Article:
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Expect a Surge in UCaaS Adoption, Says New Frost & Sullivan Report

November 29, 2016 by Amanda Maksymiw

Thanks to the Internet of Things and the rise of the API economy, a recent Tech Target article shows, software integration is more pronounced than ever before.

According to a new Frost and Sullivan report, the article continues, three key factors are expected to drive UCaaS and hosted IP telephony market growth through 2022:

  • The growing communications infrastructure complexity will see organizations outsourcing their communications management to third parties to improve business agility;
  • Small and midsize businesses are adopting cloud communications to gain access to technology expertise and allocate limited financial resources; and
  • Forward-thinking businesses are deploying cloud services to gain faster and more cost-effective access to advanced features.

These statistics reinforce what we believe at Fuze: today’s workforce wants unfettered access to communication tools through a single application. These shifts in expectations will define the future of work, as the article shows. Want our take?

  • On outsourcing. Develop a migration strategy and put it to practice. Finding the right technology is only one piece of the puzzle to ensure a smooth implementation. Do your research to see which components of the migration your UCaaS vendor can handle and which components of the ongoing system management they can run, as well. True unified communications platforms help to alleviate some of the difficulty in managing multiple communications applications in the cloud, simplifying the process for IT as much as the end user. And in the end, having a cloud-based platform helps companies scale and back up their systems while meeting compliance requirements, all while enabling IT to focus on other strategic initiatives versus repeated upgrades and hardware maintenance.
  • On SMBs leading the way. Small and mid-size businesses are often the petri dish for technology adoption: their willingness to invest in new technologies is regularly used to indicate the appetite of the enterprise over time. With fewer hoops to jump through – and smaller scale implementations – their impressions serve as a benchmark of what is possible for companies no matter the size. SMBs are already on board – in growing numbers, as the research shows – but bold enterprises are also making the move. As upgrades arise and contracts renew, it’s important that enterprises also evaluate a move to the cloud sooner rather than later, to distinguish themselves from others and escape costly and innovation-stifling communications tools keeping them in the past.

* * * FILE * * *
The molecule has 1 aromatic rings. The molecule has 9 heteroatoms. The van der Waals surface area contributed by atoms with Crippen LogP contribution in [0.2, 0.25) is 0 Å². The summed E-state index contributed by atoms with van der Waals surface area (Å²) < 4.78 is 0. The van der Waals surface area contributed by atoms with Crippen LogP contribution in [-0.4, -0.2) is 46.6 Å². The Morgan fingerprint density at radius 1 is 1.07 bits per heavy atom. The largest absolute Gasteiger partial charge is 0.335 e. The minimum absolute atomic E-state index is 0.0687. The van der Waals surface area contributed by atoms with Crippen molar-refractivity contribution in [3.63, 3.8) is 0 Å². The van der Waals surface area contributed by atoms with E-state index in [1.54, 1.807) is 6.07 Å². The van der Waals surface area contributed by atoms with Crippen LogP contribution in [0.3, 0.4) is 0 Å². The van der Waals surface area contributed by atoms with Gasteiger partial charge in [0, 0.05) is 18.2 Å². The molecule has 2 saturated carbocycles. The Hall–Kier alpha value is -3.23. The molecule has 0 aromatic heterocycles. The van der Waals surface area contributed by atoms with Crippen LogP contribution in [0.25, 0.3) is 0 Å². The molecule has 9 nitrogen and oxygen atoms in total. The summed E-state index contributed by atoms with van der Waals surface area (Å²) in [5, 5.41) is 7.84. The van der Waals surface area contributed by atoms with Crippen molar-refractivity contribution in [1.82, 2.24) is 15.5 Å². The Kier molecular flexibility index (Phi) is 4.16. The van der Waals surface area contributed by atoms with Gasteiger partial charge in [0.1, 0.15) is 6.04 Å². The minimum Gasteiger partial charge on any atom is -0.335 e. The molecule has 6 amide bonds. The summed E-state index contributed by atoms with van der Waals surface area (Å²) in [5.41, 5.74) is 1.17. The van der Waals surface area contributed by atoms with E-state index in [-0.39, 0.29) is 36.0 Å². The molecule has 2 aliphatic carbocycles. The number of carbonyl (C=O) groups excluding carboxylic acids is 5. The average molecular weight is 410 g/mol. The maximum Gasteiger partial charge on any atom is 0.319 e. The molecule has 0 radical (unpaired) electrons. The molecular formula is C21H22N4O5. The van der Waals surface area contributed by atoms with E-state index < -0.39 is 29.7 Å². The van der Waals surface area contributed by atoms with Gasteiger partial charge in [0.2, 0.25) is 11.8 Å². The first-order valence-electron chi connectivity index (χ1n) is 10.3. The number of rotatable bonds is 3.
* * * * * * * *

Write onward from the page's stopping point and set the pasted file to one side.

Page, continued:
• On why cloud (and why now). It’s like we were saying in point #2: companies that embrace cloud innovation now will position their business for future success. You don’t have to be a small company to say “yes” to UC. In fact, companies of any size stand to gain from an investment now. Stake your claim as a “forward-thinking company” by making the right investments in the short run and be smart about which advanced options matter most. The devil is in the details with UC, and this matters for adoption and improved user experience. Finding the right UC with the features to support the hype can change the way people think about meetings, improve the quality and frequency of interactions between coworkers, and prevent shadow IT. There’s a lot hidden underneath the surface – from reporting to mobile ease of use – that companies must be aware of before signing on the dotted line.

Much more can be said about why the time is right for UC, and why more companies are serious about making the move. Learn more about what is driving UCaaS adoption here.

Amanda Maksymiw
Amanda Maksymiw

Amanda is responsible for setting and managing the Fuze content marketing strategy including creating, producing and publishing engaging content. Throughout her career, she's worked with fast-growing tech companies and VCs on developing content marketing, influencer marketing and social media strategies. Amanda received her BBA in Marketing from the Isenberg School of Management at the University of Massachusetts, Amherst.

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